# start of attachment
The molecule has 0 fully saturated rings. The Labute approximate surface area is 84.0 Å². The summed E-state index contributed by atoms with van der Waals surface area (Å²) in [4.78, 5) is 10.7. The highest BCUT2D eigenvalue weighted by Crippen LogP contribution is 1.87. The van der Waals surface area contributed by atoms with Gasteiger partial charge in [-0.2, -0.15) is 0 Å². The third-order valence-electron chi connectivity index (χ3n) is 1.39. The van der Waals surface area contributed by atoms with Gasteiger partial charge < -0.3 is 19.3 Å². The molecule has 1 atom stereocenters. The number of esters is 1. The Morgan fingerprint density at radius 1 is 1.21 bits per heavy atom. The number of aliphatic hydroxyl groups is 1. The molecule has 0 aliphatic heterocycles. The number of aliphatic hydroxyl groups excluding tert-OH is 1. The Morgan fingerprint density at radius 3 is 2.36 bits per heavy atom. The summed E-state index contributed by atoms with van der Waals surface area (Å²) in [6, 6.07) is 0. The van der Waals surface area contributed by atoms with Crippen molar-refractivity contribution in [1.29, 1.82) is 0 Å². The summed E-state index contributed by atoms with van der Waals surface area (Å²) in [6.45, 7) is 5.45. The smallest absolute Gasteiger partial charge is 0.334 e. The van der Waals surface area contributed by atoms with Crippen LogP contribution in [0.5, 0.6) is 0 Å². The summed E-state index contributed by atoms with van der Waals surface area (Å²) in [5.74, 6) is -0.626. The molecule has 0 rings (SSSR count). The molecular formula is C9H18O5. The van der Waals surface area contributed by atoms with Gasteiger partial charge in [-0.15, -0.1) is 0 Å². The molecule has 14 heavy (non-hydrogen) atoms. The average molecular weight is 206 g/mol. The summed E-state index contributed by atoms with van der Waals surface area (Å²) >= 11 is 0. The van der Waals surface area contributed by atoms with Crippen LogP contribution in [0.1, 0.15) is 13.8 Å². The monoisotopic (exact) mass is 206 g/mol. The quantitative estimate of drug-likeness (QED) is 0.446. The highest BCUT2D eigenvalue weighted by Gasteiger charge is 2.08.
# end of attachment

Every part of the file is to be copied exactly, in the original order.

The molecule has 0 fully saturated rings. The Labute approximate surface area is 84.0 Å². The summed E-state index contributed by atoms with van der Waals surface area (Å²) in [4.78, 5) is 10.7. The highest BCUT2D eigenvalue weighted by Crippen LogP contribution is 1.87. The van der Waals surface area contributed by atoms with Gasteiger partial charge in [-0.2, -0.15) is 0 Å². The third-order valence-electron chi connectivity index (χ3n) is 1.39. The van der Waals surface area contributed by atoms with Gasteiger partial charge < -0.3 is 19.3 Å². The molecule has 1 atom stereocenters. The number of esters is 1. The Morgan fingerprint density at radius 1 is 1.21 bits per heavy atom. The number of aliphatic hydroxyl groups is 1. The molecule has 0 aliphatic heterocycles. The number of aliphatic hydroxyl groups excluding tert-OH is 1. The Morgan fingerprint density at radius 3 is 2.36 bits per heavy atom. The summed E-state index contributed by atoms with van der Waals surface area (Å²) in [6, 6.07) is 0. The van der Waals surface area contributed by atoms with Crippen molar-refractivity contribution in [1.29, 1.82) is 0 Å². The summed E-state index contributed by atoms with van der Waals surface area (Å²) in [6.45, 7) is 5.45. The smallest absolute Gasteiger partial charge is 0.334 e. The van der Waals surface area contributed by atoms with Crippen LogP contribution in [0.5, 0.6) is 0 Å². The summed E-state index contributed by atoms with van der Waals surface area (Å²) in [5.74, 6) is -0.626. The molecule has 0 rings (SSSR count). The molecular formula is C9H18O5. The van der Waals surface area contributed by atoms with Gasteiger partial charge in [-0.15, -0.1) is 0 Å². The molecule has 14 heavy (non-hydrogen) atoms. The average molecular weight is 206 g/mol. The summed E-state index contributed by atoms with van der Waals surface area (Å²) >= 11 is 0. The van der Waals surface area contributed by atoms with Crippen LogP contribution in [0.1, 0.15) is 13.8 Å². The monoisotopic (exact) mass is 206 g/mol. The quantitative estimate of drug-likeness (QED) is 0.446. The highest BCUT2D eigenvalue weighted by Gasteiger charge is 2.08.